A break from work means browsing on your mobile, and that makes our minds hyperactive.

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Josh Davis, Director of Research and Lead Professor at the NeuroLeadership Institute, says that being occupied all the time can decrease our productivity by blocking the mental processes that occur when our mind wanders.

"Neuroscience and psychological research shows that a wandering mind facilitates creativity, planning, and putting off immediate desires in favour of future rewards."
Josh Davis, Director of Research, NeuroLeadership Institute

Daydreaming Makes You Happy

Daydreaming fosters happiness and contentment. It is the unfocused action that allows the processing of memories, fantasies, dreams, and intuitions that need attention.

It helps us to be open-minded about past experiences and discover new possibilities and solutions for the future.

Daydreaming Optimizes Performance

Mind-wandering is a cognitive tool that can improve performance. Researchers at Bar-Ilan University, Israel discovered that daydreaming could improve task performance by enhancing brain function and preparing the mind to perform complicated tasks.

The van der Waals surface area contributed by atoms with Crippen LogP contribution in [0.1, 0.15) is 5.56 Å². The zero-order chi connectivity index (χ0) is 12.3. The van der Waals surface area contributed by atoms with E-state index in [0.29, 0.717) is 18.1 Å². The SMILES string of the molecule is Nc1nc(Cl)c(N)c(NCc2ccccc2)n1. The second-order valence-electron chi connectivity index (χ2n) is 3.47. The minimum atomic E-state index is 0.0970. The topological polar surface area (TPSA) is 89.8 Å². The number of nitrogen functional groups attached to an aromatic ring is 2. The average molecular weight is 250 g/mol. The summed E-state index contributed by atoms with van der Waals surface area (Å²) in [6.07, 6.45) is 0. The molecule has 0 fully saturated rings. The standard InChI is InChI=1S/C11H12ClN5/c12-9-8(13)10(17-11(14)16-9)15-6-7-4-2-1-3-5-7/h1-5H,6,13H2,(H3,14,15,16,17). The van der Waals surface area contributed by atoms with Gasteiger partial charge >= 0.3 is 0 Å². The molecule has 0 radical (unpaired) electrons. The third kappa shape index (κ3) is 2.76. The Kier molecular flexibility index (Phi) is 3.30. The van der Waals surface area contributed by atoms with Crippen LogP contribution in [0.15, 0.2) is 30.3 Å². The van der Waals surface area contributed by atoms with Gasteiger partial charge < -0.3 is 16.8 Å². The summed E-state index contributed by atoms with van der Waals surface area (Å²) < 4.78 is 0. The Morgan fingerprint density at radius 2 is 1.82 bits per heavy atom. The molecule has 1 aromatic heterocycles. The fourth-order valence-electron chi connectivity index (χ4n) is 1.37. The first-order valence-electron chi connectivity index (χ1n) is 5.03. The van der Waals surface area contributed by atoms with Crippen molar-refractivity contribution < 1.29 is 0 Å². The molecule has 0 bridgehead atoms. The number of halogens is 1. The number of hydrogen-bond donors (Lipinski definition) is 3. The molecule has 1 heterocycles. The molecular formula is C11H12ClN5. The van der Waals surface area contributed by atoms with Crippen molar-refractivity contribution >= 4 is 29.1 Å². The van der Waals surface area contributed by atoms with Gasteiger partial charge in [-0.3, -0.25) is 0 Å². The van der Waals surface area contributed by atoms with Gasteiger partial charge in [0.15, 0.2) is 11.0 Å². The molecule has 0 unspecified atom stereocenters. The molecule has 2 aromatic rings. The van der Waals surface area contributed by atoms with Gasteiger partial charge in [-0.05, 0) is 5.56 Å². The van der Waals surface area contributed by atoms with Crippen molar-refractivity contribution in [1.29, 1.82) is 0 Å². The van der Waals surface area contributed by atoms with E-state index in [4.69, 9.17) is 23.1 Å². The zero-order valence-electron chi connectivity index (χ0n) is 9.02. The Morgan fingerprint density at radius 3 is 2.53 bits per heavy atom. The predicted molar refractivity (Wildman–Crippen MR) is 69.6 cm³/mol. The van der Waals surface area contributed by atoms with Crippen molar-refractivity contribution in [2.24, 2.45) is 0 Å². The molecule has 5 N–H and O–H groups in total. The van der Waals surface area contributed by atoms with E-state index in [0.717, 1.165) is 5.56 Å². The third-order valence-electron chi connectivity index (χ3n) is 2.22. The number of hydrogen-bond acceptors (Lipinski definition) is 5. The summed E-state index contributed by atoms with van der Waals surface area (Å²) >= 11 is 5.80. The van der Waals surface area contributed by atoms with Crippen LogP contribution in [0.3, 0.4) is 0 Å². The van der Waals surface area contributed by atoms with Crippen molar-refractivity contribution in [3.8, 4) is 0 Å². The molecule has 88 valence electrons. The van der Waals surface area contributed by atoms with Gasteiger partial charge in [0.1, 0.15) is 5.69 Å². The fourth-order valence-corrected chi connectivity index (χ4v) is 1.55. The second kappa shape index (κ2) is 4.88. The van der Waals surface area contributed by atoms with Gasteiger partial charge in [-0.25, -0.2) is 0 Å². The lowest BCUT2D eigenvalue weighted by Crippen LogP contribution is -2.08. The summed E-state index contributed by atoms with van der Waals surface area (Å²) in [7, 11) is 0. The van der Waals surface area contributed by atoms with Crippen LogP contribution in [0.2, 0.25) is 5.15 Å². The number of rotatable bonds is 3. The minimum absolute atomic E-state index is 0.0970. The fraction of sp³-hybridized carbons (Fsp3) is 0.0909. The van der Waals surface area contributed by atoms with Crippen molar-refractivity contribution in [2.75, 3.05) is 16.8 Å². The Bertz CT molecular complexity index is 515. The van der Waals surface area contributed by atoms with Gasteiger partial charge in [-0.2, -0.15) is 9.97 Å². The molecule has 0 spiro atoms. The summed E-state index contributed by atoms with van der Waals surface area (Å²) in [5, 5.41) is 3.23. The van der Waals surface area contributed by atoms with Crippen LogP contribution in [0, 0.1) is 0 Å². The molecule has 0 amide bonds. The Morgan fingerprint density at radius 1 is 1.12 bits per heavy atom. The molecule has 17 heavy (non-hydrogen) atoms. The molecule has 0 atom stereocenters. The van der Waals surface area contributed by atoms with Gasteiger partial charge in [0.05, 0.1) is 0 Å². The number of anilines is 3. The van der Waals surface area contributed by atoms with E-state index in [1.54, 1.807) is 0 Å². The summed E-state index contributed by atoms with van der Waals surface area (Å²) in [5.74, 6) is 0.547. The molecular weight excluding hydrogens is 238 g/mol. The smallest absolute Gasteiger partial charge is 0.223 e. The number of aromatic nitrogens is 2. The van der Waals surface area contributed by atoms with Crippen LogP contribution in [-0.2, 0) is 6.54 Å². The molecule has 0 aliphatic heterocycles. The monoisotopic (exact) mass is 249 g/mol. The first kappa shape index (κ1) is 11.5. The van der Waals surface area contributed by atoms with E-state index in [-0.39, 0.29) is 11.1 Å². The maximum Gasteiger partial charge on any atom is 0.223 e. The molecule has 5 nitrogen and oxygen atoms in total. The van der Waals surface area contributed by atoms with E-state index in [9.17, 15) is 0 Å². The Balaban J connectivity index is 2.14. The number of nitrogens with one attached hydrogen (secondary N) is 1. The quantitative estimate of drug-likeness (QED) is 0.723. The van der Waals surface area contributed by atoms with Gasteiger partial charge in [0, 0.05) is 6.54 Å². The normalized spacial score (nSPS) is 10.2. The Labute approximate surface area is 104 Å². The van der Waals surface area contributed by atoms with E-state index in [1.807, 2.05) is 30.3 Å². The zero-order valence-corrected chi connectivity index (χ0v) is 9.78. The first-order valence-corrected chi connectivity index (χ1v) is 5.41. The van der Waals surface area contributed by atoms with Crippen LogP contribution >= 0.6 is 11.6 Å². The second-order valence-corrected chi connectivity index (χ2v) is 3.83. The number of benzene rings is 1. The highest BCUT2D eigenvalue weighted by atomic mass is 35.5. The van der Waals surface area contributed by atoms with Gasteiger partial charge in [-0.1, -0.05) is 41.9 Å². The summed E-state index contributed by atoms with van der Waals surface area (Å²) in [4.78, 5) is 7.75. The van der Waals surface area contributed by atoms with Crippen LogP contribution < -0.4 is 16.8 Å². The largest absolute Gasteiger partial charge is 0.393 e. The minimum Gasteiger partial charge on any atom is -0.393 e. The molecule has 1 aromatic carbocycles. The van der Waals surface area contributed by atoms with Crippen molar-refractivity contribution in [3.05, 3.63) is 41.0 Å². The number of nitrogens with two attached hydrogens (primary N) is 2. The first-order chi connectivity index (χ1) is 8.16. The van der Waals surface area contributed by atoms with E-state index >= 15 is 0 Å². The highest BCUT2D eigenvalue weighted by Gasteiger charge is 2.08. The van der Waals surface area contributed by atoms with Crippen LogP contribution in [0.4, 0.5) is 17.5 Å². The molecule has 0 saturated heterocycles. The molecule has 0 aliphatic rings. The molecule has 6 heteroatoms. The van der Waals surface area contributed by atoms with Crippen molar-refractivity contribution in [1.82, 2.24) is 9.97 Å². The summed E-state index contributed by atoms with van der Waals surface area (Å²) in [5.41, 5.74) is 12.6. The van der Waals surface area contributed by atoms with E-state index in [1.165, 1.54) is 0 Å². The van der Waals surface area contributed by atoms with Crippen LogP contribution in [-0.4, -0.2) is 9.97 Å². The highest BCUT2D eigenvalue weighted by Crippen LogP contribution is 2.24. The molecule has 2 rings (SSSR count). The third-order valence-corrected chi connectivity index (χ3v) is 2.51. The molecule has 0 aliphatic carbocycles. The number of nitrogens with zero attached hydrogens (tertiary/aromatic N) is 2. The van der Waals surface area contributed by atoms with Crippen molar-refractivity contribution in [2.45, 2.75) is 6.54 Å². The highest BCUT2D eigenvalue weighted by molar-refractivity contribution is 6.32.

Find some time to disengage from the digital gadgets. Instead of watching a YouTube video or scrolling through Instagram posts, just sit still. Close your eyes and let your mind wander.

Yes, you will be restless. We have lost the ability to just be and do nothing. Try to take planned ‘daydreaming’ breaks for a few minutes every day.

It gets easier with practice.

Once a habit is formed you may even start enjoying these daydreaming breaks. Dream your way to an amazing future.

(Nupur Roopa is a freelance writer and a life coach for mothers. She writes articles on environment, food, history, parenting, and travel.)

(At The Quint, we are answerable only to our audience. Play an active role in shaping our journalism by becoming a member. Because the truth is worth it.)

Read and Breaking News at the Quint, browse for more from fit and digital-health

Topics:  Dreams   Anxiety   Brain